Volume 80, Number 45 | April 7 - 13, 2011
West and East Village, Chelsea, Soho, Noho, Little Italy, Chinatown and Lower East Side, Since 1933

Gerson leads group saying it can restore full-service hospital

By Albert Amateau

Former City Council member Alan Gerson and Arthur Schwartz, an attorney and member of Community Board 2, are among a group working to organize a full-service, acute-care hospital and emergency room in Greenwich Village to replace the bankrupt, shuttered St. Vincent’s Hospital.

The group, which includes Dudley Gaffin, an attorney long associated with Democratic politics on the West Side, and Dr. Robert Adelman, formerly associated with St. Vincent’s, said on Wednesday that they intend to ask the U.S. Bankruptcy Court handling St. Vincent’s for a 90-day extension of a Thurs., April 7, hearing.

The group intends to present an alternative to last month’s proposal by North Shore-Long Island Jewish Health System and Rudin Management for a new Comprehensive Care Center with a free-standing 24/7 emergency department for the O’Toole Building on the west side of Seventh Ave. As part of the North Shore-L.I.J. proposal, Rudin has offered $260 million to buy the old St. Vincent’s campus on the east side of the avenue, the sum to go to St. Vincent’s creditors.

But Gerson said his group has been talking to a major Manhattan teaching hospital and other medical organizations, plus a prominent developer who would offer St. Vincent’s bankruptcy creditors more than Rudin.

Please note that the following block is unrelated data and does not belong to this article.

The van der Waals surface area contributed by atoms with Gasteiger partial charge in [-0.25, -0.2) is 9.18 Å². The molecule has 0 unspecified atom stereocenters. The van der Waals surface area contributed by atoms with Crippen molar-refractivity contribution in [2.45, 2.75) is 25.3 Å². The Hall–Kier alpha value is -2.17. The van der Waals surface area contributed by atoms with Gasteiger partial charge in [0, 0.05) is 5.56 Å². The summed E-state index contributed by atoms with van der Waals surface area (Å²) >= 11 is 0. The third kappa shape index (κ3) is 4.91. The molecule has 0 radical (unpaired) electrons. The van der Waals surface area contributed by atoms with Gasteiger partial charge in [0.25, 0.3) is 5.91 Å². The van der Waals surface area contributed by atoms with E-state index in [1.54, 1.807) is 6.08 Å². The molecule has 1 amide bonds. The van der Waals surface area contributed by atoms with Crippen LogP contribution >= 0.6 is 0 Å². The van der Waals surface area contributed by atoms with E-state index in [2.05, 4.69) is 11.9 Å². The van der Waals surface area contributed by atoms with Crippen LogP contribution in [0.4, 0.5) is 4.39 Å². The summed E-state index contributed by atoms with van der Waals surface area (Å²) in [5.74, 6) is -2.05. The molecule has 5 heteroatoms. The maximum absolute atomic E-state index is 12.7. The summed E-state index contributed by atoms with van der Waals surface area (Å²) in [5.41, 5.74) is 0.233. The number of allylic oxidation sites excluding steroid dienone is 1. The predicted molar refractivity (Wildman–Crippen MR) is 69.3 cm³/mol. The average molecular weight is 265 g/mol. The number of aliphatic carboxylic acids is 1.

The alternative hospital would not be as big as St. Vincent’s was, Gerson said, “But it’s possible to have a scaled-down version of St. Vincent’s. The emergency room would be a trauma center capable of handling any medical emergency brought to the location,” Gerson added.

“It’s not a done deal and I recognize that it will be an uphill effort, but worth fighting for given the stakes involved,” he said. Gerson acknowledged that any investing developer associated with the enterprise would have to offer creditors more than Rudin did.

Peter Kalikow was said to be one possible rival to Rudin, and the National Football League’s Retired Players Association was said to be interested in a role in a full-service hospital that would serve its members. The major teaching hospital interested in the venture was not identified.

Adelman said on Wednesday that the group intended to make its alternative plan public at a news conference at 10:45 a.m. April 7 in front of Bankruptcy Court, 1 Bowling Green, and then ask the court at 11 a.m. for a three-month extension to work on the details.

Gerson said the population of Manhattan’s Lower West Side that St. Vincent’s served is burgeoning, and the neighborhood needs a full-service hospital more than ever. He noted that the Berger Commission, which recommended in 2006 downsizing excess hospital capacity, did not include St. Vincent’s among the hospitals recommended for closing.

TheVillager Newspaper on Facebook


Reader Services

thevillager.com

EMAIL OUR EDITOR | ARCHIVES





blog comments powered by Disqus
The Villager is published by Community Media LLC. 145 Sixth Avenue, New York, NY 10013 Phone: (212) 229-1890 | Fax: (212) 229-2790 | Advertising: 646-452-2465 | © 2011 Community Media, LLC

Written permission of the publisher must be obtained before any of the contents of this newspaper, in whole or in part, can be reproduced or redistributed.